Much has already been written in response to the collection of interviews with President Obama recently penned by Jeffrey Goldberg for The Atlantic.
Given the unexpected criticism Obama directed towards almost all of his country's historic allies, it was no surprise that his remarks were received by a mixture of astonishment and severe disappointment.
This was the case not just in Saudi Arabia, Turkey and Pakistan, but even in countries like France, Israel and the United Kingdom.
Of course, the dispute here isn't about criticisms such as the ones on women's rights in Saudi Arabia (which many in the kingdom agree with, by the way), but to the unjust comments questioning the efforts of key U.S. allies in fighting terrorism and stabilizing the region.
However -- since actions speak louder than words -- one could argue that the best response, so far, to Obama's "free-riders" accusations was yesterday's Riyadh meeting of military chiefs from over 30 Muslim countries.
The meeting -- which is part of the efforts of the newly-established Saudi-led Islamic Military Alliance -- discussed a new framework for combating terrorism through armed, financial, media and intellectual efforts.
Now, Obama -- or indeed anyone who believes in "leading from behind" (if such a thing even exists!) -- may not grasp the sheer magnitude and importance of this step.
However, given that the U.S. president is due to visit Riyadh next month, one hopes that he would have at least read recent comments made by his own defense secretary, state department, treasury department and Centcom commander on the "crucial" relationship the US enjoys with Saudi Arabia, particularly in areas of security, counter-terrorism and defense.
As for the Saudis, it is perhaps too late -- and futile -- to try and fix this so-called "Obama Doctrine" during the upcoming visit.
Indeed, nothing said can bring over 200,000 Syrians back to life, undo the creation of ISIS, or contain the danger which Tehran now imposes on the region (thanks to the divisive nuclear deal which has left Iran - which Obama himself describes as a "state sponsor of terror" -- totally unshackled).
To add to this, come January next year, we will have to deal with a new White House anyway. This means that whoever ends up becoming the next U.S. president will have to deal with the harsh realities of our region.
By default, this also means that the next occupant of the White House will need the support and advice of America's longtime regional allies.
As such, it is more useful for the U.S.'s Arab allies to figure out how they will win the next president's support in restoring balance to our region. Naturally, having this new Saudi-led Islamic coalition will definitely be helpful on that front.
But what went wrong?
As Obama's two terms near their end, it is definitely worth finding out how and why we lost his ear.
After all, with a name like Barack Hussein Obama, his family history, upbringing and cultural sensitivity, one could argue that there couldn't have been a U.S. partner who understands our region better.
We should also remember that the relationship with this current administration wasn't always so tense. Indeed, Obama is the same American president who -- near the beginning of his tenure -- bowed to the late Saudi King Abdullah.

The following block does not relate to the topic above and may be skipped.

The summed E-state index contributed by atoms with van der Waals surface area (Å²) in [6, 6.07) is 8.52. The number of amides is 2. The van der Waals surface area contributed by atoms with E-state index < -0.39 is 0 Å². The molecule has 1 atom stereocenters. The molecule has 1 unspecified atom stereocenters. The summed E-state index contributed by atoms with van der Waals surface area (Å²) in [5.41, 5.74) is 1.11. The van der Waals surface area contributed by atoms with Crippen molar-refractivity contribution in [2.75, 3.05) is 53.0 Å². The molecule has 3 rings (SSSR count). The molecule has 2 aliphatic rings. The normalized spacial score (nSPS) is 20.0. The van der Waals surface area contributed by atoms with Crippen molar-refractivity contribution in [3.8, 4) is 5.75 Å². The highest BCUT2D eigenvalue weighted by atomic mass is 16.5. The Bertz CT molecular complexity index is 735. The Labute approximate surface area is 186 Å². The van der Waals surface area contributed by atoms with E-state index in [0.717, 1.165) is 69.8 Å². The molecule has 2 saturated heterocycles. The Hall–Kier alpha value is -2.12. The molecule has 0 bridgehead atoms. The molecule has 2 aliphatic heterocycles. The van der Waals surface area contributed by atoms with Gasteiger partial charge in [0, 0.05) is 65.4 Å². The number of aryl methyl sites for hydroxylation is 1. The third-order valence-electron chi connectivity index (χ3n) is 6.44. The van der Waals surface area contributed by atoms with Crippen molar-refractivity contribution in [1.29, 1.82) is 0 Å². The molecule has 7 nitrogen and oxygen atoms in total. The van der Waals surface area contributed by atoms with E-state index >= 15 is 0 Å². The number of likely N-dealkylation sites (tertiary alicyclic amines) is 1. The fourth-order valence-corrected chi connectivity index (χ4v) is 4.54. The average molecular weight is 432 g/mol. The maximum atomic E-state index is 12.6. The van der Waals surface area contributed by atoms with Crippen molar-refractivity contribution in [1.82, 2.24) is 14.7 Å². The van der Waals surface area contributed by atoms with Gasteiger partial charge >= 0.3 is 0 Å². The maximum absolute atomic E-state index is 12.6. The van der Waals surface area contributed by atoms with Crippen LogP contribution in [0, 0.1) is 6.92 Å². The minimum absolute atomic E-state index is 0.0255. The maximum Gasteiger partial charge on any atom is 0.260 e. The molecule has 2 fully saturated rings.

Furthermore, according to two sources close to the former monarch, Obama is also said to have kissed King Abdullah's hand on a later occasion (reportedly telling him that he did so in response to Fox News' criticism of his bow).
One has to wonder if the waters were poisoned by those in the current administration who are for Iran, or are Muslim Brotherhood sympathizers. This would be incredibly hard to grasp given President Obama's undisputed intellect and shrewdness.
Or was abandoning the U.S.'s regional allies Obama's hidden agenda from the beginning?
This could be a possibility; after all, since he was already awarded a Nobel Peace Prize (for no apparent reason, one should add), the argument here would be why bother with a region which will put you at risk, exhaust your resources and where people will still curse you for doing the right thing?
I of course intended for this last set of questions to sound like those that would cross the mind of a reluctant comic book superhero. After all, what we recently discovered about the U.S. president is that he apparently draws his Middle East policy from the 2008 Batman film, The Dark Knight.
According to his interview with the Atlantic, Obama sees the Middle East as the corrupt, crumbling Gotham City. Its leaders are like gang bosses and ISIS are like the sadistic, impetuous Joker, determined to watch the whole world burn.
As such, Obama could have easily ended his presidency as a Batman-like hero, particularly given the support he enjoyed after his 2009 Cairo Speech.
Unfortunately, given the transformation in his stance since then, it is a shame he ended up becoming Harvey 'Two-Face' Dent!
Since we're talking in comic-book comparisons, I'm not sure if Obama has ever been a fan of Spiderman.
However, all I can say is that it's regrettable that the 44th president of the United States will go down as the commander-in-chief who forgot that "with great power, comes great responsibility!"
*This blog was originally published in Al Arabiya English.